Minneapolis police to withdraw from union contract negotiations, chief says
Chief Medaria Arradondo says the contract needs to be restructured to provide more transparency and flexibility for true reform.
MINNEAPOLIS (AP) — The Minneapolis Police Department will withdraw from police union contract negotiations, Chief Medaria Arradondo said Wednesday as he announced the first steps in what he said would be transformational reforms to the agency in the wake of George Floyd’s death.
Arradondo said a thorough review of the contract is planned. He said the contract needs to be restructured to provide more transparency and flexibility for true reform. The review would look at matters such as critical incident protocols, use of force, and disciplinary protocols, including grievances and arbitration.
He said it’s debilitating for a chief when an officer does something that is grounds for termination, but the union works to keep that person on the job, and on the street.
“This work must be transformational, but I must do it right,” Arradondo said of changes to the department.
Arradondo also vowed to use new systems and “real-time data” that would examine officer performance data to quickly spot problem officers and intervene. He said an outside analytics firm would be used to track the data.
“We will have a police department that our communities view as legitimate, trusting and working with their best interests at heart,” he said, adding that the department has to address issues of racism head-on.
Arradondo sidestepped a question about whether he thought union head Bob Kroll, often seen as an obstacle to reform, should step down. He also didn’t directly answer a question about whether citizens should worry about a slowdown in police response time as a pushback against attempts to transform the department. Some City Council members have said in the past that their wards saw such slowdowns when they complained about police action.
Messages left with Kroll were not immediately returned Wednesday.
Floyd died on May 25 after Officer Derek Chauvin pressed his knee into Floyd’s neck, ignoring the handcuffed black man’s “I can’t breathe” cries and staying there even after Floyd stopped moving. Chauvin — a white officer who had 17 complaints against him and was only disciplined once — is charged with second-degree murder, third-degree murder and manslaughter. Three other officers at the scene are charged with aiding and abetting the second-degree murder and manslaughter counts.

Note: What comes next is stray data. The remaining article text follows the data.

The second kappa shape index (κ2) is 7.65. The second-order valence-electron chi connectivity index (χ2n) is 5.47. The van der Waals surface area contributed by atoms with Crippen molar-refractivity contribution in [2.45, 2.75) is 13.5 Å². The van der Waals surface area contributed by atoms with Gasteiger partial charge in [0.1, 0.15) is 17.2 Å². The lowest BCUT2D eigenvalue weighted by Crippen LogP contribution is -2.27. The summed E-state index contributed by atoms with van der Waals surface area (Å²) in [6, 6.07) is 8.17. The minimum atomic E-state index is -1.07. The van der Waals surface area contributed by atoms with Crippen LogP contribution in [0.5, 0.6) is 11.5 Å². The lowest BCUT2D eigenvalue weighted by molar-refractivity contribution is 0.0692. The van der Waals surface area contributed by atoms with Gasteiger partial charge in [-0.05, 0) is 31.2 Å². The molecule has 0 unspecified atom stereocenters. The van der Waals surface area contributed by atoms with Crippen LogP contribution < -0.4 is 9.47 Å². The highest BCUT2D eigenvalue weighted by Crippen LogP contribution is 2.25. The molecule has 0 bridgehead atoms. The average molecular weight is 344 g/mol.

Arradondo fired the four officers even before they were criminally charged, while activists took their calls for change to the streets in Minneapolis and beyond. A majority of Minneapolis City Council members called for dismantling the department, but they provided no clear plan on how that would happen.
Mayor Jacob Frey said he would not support abolishing the department, but he would favor a cultural shift in how it functions. He did not get into specifics, but told “Good Morning America” on Monday that the city has difficulty terminating and disciplining officers because of the police union.
Former police Chief Janee Harteau said she received pushback from the union when she was trying to make changes.
Bob Bennett, an attorney who said he has sued the department “hundreds” of times over police misconduct allegations, has said that the union has more sway over police conduct than chiefs do.
Arradondo, the city’s first African American police chief, joined the Minneapolis Police Department in 1989 as a patrol officer, eventually working his way up to precinct inspector and head of the Internal Affairs Unit, which investigates officer misconduct allegations. Along the way, he and four other black officers successfully sued the department for discrimination in promotions, pay and discipline.
He was promoted to assistant chief in early 2017, then became chief later that year, after his predecessor was fired for the way she handled the fatal police shooting of Justine Ruszczyk Damond, an Australian native who had called 911 to report a possible sexual assault behind her home.
Many hoped Arradondo could change the culture of a department that critics said too frequently used excessive force and discriminated against people of color. Arradondo made some quick changes, including toughening the department’s policy on use of body cameras. But critics have continued to call for more change.